Foreign law firms could open in Malaysia by next summer after laws liberalising legal services passed the lower house of the country’s parliament.
Following talks between the Law Society, the Malaysian Bar Council and the attorney general’s chambers in Malaysia, Malaysian Bar Council president Chris Leong confirmed this week that long-awaited amendments to the Legal Profession (Amendment) Act 2012 had been passed by the Malaysian parliament’s Dewan Rakyat, or lower house.
The amendments remove controversial clauses that sought to prohibit ‘fly-in/fly-out’ legal services provided by foreign lawyers. They also seek to clarify provisions on foreign lawyers acting in Malaysian arbitrations.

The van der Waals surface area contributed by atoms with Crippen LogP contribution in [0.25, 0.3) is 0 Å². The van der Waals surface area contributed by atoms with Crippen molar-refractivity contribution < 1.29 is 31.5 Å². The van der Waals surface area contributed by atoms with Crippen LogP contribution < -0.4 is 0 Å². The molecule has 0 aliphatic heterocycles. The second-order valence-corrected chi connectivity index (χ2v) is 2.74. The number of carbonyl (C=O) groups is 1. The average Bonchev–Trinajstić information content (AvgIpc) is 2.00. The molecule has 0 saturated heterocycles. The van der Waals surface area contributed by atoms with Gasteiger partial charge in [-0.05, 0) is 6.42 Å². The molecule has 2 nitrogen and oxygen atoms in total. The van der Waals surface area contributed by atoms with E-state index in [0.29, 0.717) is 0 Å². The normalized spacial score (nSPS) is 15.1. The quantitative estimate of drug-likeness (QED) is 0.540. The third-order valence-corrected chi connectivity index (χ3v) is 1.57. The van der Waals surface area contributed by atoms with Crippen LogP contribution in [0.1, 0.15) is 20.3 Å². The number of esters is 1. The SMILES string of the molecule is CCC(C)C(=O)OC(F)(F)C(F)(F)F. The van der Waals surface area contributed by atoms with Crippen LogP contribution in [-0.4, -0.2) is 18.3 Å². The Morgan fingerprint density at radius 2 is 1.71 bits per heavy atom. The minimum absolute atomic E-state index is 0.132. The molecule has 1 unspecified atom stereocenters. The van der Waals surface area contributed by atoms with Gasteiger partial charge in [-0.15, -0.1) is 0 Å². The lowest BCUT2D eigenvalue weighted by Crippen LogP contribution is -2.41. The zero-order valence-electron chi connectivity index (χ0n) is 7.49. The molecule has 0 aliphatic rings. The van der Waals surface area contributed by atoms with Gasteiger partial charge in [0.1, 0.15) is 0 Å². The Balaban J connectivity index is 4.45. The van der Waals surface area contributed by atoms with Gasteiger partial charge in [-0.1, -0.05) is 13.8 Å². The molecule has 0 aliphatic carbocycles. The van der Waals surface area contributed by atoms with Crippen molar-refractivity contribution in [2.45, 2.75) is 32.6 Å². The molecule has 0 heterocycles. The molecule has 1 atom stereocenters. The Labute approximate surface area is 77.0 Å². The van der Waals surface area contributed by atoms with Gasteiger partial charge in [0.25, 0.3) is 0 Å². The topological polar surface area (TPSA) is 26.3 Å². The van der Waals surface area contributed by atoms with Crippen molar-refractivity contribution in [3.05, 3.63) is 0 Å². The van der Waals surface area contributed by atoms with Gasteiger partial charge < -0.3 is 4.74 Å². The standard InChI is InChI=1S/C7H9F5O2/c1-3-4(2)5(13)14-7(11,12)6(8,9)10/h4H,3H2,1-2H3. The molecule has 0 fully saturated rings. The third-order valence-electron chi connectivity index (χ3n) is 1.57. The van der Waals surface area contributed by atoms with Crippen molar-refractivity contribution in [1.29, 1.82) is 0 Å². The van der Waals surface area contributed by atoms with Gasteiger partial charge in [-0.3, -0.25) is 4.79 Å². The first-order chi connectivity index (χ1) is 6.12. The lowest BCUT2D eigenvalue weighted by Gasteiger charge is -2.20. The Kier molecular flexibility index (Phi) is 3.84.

The act is expected to be passed by the upper house, the Dewan Negara, in the coming months, with implementing regulations published at the same time.
The Law Society said it expects that foreign firms should be able to be up and running by next summer.
At a round table hosted by the Law Society, Leong confirmed that the Malaysian Bar Council is open to receiving applications for licences in advance of the implementation date.
Head of international policy at the Law Society Nankunda Katangaza said: ‘The passing of these amendments marks the next step towards liberalisation of the Malaysian legal services market. The success of these talks is good news for both our members and the Malaysian profession.’